Some daycare centers may find "clean plate club" policies hard to resist, even though working too hard to control what kids eat can backfire and make them more likely to gain weight, a recent study suggests.
Plenty of previous research suggests that when kids experience controlling feeding practices, they can lose their ability to follow their own hunger cues and to stop eating when they're full. Over time, children forced to clean their plates at every meal may gravitate toward sugary foods and snacks and run the risk of becoming overweight or obese.
In a recent survey, however, some daycare workers mistakenly believed a clean plate club approach would encourage kids to develop a healthy appetite, researchers report in the Journal of the Academy of Nutrition and Dietetics, September 17.
"This study also found that childcare providers use controlling feeding practices because of fear of parents' negative reaction if they find that their child did not eat," said lead study author Dipti Dev, a child health behavior specialist at the University of Nebraska in Lincoln.
"Childcare providers should avoid controlling feeding practices such as avoiding giving food as reward, encouraging but not pressuring children to eat their food and avoiding to praise children for cleaning their plates," Dev added by email.
To understand how daycare providers think about feeding kids, Dev and colleagues conducted in-depth face-to-face interviews with 18 women at centers for children aged 2 to 5 years old.
All of the participants had at least some education beyond high school, and eight of them had college degrees. They were 42 years old on average, and had typically been working as a daycare teacher for around 12 years.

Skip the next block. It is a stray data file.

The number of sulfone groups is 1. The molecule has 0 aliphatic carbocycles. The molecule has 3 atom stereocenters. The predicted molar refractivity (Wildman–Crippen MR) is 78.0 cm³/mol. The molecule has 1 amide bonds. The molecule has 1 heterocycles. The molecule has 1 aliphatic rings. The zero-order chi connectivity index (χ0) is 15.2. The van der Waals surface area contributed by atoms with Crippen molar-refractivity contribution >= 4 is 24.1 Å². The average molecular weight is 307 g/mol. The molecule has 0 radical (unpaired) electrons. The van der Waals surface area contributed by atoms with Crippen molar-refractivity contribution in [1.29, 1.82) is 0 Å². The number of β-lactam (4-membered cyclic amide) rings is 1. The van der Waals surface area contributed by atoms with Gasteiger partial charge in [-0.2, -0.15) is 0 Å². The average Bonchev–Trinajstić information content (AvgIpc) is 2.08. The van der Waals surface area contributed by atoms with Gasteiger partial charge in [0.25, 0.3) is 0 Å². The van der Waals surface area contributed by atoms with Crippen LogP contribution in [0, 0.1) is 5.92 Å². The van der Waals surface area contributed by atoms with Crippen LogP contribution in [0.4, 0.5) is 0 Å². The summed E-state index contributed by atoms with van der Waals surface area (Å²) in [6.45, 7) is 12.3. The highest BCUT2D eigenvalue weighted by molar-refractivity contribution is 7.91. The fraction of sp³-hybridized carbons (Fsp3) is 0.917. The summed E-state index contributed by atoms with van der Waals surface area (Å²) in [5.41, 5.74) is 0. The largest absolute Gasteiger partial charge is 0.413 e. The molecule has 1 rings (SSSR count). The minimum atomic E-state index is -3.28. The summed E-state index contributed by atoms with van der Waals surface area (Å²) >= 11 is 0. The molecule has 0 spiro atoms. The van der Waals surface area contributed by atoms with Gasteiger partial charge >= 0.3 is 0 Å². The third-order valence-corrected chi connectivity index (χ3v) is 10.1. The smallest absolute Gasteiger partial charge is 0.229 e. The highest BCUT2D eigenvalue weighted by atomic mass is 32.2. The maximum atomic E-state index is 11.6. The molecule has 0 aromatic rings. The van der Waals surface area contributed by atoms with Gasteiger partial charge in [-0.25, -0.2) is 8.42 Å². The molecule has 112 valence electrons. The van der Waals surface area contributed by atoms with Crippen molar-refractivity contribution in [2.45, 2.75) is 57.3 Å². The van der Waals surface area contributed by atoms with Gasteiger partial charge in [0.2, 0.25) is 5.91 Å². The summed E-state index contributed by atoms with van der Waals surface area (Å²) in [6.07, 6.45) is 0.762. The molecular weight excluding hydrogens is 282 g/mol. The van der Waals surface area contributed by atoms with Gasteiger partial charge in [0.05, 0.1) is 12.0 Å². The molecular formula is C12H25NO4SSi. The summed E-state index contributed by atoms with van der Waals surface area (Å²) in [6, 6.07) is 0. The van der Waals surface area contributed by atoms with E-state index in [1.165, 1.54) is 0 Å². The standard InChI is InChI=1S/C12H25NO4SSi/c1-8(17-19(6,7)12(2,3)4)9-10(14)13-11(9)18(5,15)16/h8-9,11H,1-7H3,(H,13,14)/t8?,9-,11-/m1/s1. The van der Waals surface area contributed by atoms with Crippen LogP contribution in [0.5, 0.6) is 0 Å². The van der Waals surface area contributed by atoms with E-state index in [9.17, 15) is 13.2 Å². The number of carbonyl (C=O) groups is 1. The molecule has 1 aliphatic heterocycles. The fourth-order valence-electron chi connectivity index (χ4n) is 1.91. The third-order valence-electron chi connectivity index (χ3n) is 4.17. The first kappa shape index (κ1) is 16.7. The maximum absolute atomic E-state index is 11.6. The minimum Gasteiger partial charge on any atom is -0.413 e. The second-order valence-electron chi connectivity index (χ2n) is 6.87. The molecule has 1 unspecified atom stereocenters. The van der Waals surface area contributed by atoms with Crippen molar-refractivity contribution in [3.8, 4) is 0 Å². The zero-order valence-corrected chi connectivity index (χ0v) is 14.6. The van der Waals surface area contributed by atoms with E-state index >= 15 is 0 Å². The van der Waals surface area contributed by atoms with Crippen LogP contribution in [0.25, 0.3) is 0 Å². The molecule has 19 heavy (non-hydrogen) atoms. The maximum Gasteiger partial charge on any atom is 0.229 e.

Some of these teachers said they used controlling feeding practices because they found them effective, particularly with picky eaters and stubborn children.
Plus, food or sweets make good rewards for tasks throughout the day, like using the toilet. Some providers said they thought toilet training would be a lot harder without the candy reward.
Even some providers who said they didn't use controlling feeding practices actually described advocating the clean plate club or repeatedly encouraging kids to taste everything on their plate.
When daycare providers avoided this type of feeding, it was often because they believed it would be ineffective or because they wanted children to learn to regulate their own food intake.
Some teachers also said they were aware of research linking controlling feeding practices to an increased risk of childhood obesity and avoided it for that reason.
In certain instances, they might instead try to encourage kids to eat more or sample more items by letting them touch, smell and play with food - all techniques that can turn eating into an exploration that kids enjoy.
The study is small, and doesn't prove that daycare feeding policies cause obesity or lead kids to have bad eating habits.
But the results still suggest parents should ask how child care providers approach mealtimes when they are choosing where to send their child, said Nancy Zucker, an eating disorders researcher at Duke University in Durham, North Carolina, who wasn't involved in the study.
"Given that early childhood is a pivotal developmental stage for the emergence of healthy habits, altering daycare culture around meals is critical," Zucker said by email.
"I think parents should consider communicating to daycare centers that they are trusting of their child's hunger signals so whatever food amount the child is able to consume is adequate from their perspective," Zucker added.